Much appreciated!

Simply because \nu and \sigma are parts of \theta

OK, got it. Thanks.

My understanding is that you have a Student-t reference model…

Yes, that’s correct in this case, but there will be times when I will want to fit a student-t model to some other reference model. (Just to clarify, this was an argument in favour of your position i.e. fitting \nu and \sigma as part of the submodel optimisation.)

Thanks again!

If you mean the fact that equation (12) from Piironen et al. (2020) can be reduced to equation (16), then you are right: In general, this only holds for an exponential family. The Student-t family is not an exponential family, so you would have to check if you can simplify equation (12) manually.

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Ok, then we are probably meaning the same thing. Just to clarify: Even if the reference model does not have \nu and \sigma as parameters (e.g., because the reference model is a Gaussian one), \nu and \sigma are still parameters in the Student-t candidate models, so you need to include \nu and \sigma in the maximization.

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In any case, you have an interesting approach and thanks for sharing your thoughts. Perhaps this gets important in the future.

Thank you for all the help - much appreciated!

This depends on the data. I guess you have large n and not very thick tails, so it can work well for you, but in general it’s not stable enough to be part of generic package.

The ML-approach is a special case, but in other cases you can mix distributions and just minimize KL. It would be trivial to numerically compute KL between two arbitrary continuous distributions with the same support, and optimize that with gradient free algorithm, but that can be slow. We have prioritized cases with fast computational solutions, but it could be useful (and worth experimenting) to allow target models to have overdispersed observation models (e.g. projection Gaussian reference to a student-t). Happy to learn more if you can share more about your project.

Adding that you could probably do the Student-t projection also by using the latent space approach ([2109.04702] Latent space projection predictive inference) to get fast computation in the variable selection phase, and then only for the selected model to find out the projection to \sigma and \nu

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Ah OK, good to know! I am dealing with financial data (asset return series), so tails can be quite thick but n is indeed reasonable. (I admit that when I said the optimum “seems to be reasonably tight” it definitely wasn’t based on a rigorous analysis!).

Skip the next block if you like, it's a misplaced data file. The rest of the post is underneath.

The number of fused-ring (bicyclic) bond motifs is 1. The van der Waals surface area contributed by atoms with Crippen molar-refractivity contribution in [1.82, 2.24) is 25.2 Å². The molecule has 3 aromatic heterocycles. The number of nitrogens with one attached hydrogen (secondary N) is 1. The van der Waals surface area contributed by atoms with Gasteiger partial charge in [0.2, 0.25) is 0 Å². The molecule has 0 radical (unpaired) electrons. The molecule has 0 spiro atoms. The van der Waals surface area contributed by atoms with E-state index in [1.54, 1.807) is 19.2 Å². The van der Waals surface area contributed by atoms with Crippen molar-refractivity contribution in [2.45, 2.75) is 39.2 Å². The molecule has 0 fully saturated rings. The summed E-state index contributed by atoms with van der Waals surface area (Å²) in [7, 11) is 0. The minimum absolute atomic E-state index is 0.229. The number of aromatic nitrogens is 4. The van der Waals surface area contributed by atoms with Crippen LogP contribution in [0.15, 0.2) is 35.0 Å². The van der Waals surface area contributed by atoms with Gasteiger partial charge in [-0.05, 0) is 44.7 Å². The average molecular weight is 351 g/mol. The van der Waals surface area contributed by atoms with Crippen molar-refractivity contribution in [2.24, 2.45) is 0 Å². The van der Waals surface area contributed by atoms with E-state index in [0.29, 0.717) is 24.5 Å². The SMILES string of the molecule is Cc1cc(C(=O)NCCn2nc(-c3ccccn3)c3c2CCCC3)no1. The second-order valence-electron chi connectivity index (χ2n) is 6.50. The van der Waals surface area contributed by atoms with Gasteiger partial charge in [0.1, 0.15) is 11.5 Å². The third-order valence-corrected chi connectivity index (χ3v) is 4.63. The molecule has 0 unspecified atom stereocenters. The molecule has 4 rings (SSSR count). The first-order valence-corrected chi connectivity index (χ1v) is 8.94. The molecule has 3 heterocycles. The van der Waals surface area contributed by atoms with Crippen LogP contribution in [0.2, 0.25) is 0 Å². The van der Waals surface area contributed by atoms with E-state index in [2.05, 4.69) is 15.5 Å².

And this optimisation would be more stable than the ML case with student-t?
I just tried this (minimising KLD) using optim()'s Nelder Mead with lm() initialisation, and seems OK in a very small example, so might experiment with this further.

Oh, why over-dispersed observation model and not the other way around? I.e. why not a student-t reference model to a Gaussian projection?

I am trying to address a number of tasks that come up in finance quite often, and can all be helped with extension of predictive projection to student-t linear model.

  • Estimation of replicating portfolios (modelling one return series in terms of others, in order to create a proxy) when there are a large number of potentially relevant exposures and we want only the most important subset.
  • Variable selection with large number of predictors and moderate n for straight-forward forecasting with fat tail-tailed response.
  • Shrinkage of correlation matrices through variable selection for robust portfolio optimisation.

Thanks! I only came across this paper yesterday. So if I understand correctly, the link function in my case is just the identity, so it would be the same optimisation for the projection, but without \nu and \sigma? I.e. minimising KLD between X w and Xw_\perp using \nu and \sigma from the reference model?

Thanks for your time!

Thanks for telling this. Do you have or know an open access data that would have similar properties as your data (assuming it’s not public)? We’re interested to look more into thick tailed models.

At least it would be more principled. It probably doesn’t remove the possibility of mutlimodality and possibility of some computational issues.

Cool, please tell if you get more results. If the degrees of freedom are the same there is an analytic form for KL, and if they are different there is an upper bound A Novel Kullback–Leibler Divergence Minimization-Based Adaptive Student's t-Filter | IEEE Journals & Magazine | IEEE Xplore

If minimizing KL is too slow, you may also consider that in general use of reference model in variable selection is helpful even if the approach would not be optimal Using reference models in variable selection | SpringerLink

Cool

Yes. But then after the selection, you need to do the projection to nu and sigma, too, but that computation is then done only for one model.